June 16, 2004
Meanwhile, back at reality ranch
Posted by Jon Henke
An Economic QuestionAs Sean at The American Mind points out, "[w]ar doesn't directly help the economy because goods and services are destroyed not created.". It's true - war is to an economy as an energy drink is to healthy living. It can provide brief stimulation, but no real growth. And looking at the cost of this war as a percent of GDP, it's hard to conclude it is generating that much stimulation - especially since most of the money is being spent elsewhere, so it's not exactly having a multiplier effect - or, speeding up the monetary velocity - in the US.
Now imagine we weren't off at war, and so many military functions weren't being outsourced. Do we have to invade another country to keep the economic bubble growing?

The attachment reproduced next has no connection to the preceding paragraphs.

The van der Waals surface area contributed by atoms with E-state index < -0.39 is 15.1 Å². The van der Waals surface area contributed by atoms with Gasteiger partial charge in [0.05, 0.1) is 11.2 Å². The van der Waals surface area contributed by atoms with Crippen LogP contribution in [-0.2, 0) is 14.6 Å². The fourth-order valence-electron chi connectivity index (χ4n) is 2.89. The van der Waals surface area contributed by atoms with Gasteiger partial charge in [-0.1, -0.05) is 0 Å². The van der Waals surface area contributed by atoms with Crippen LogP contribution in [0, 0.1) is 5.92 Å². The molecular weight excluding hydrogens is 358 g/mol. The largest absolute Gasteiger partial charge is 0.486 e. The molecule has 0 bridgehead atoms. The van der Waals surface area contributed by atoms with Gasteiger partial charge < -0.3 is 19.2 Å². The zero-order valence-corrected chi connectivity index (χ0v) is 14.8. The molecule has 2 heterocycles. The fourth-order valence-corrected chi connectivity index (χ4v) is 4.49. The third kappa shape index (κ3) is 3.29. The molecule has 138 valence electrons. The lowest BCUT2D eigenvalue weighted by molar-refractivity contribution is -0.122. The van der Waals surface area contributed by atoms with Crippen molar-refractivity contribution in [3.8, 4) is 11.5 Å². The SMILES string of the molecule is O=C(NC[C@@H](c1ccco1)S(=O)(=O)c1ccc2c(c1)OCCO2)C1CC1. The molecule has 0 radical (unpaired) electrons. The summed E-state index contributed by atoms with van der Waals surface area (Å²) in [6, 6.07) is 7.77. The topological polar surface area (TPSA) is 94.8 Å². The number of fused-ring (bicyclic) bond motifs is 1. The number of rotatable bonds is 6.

And the purely imaginative arguments don't stop there....
If a computer programmer loses his job, and then a few months down the line two fry cooks are hired at a burger joint... technically a new job was created -- but somehow I don't think the economic impact is the same -- and it doesn't do much for the unemployed programmer.This idea is echoed in the comments, where, among other economically illiterate comments, Jesse in SD claims "...all we've got are the burgerflippers to boost our economy...".
In May, construction employment increased by 37,000, with most of the gainThose are well-paying industries. In fact, Civilian Worker compensation rose 3.8% over the past year.
occurring in specialty trade contracting and the construction of buildings.
Manufacturing employment grew by 32,000 in May.
Employment also increased in computer and electronic products.
In the service-providing sector, professional and business services added
64,000 jobs in May.
Strong employment increases in health care and social assistance continued
in May with a gain of 36,000.
Employment in financial activities rose by 15,000 in May, reflecting con-
tinued increases in real estate and in credit intermediation.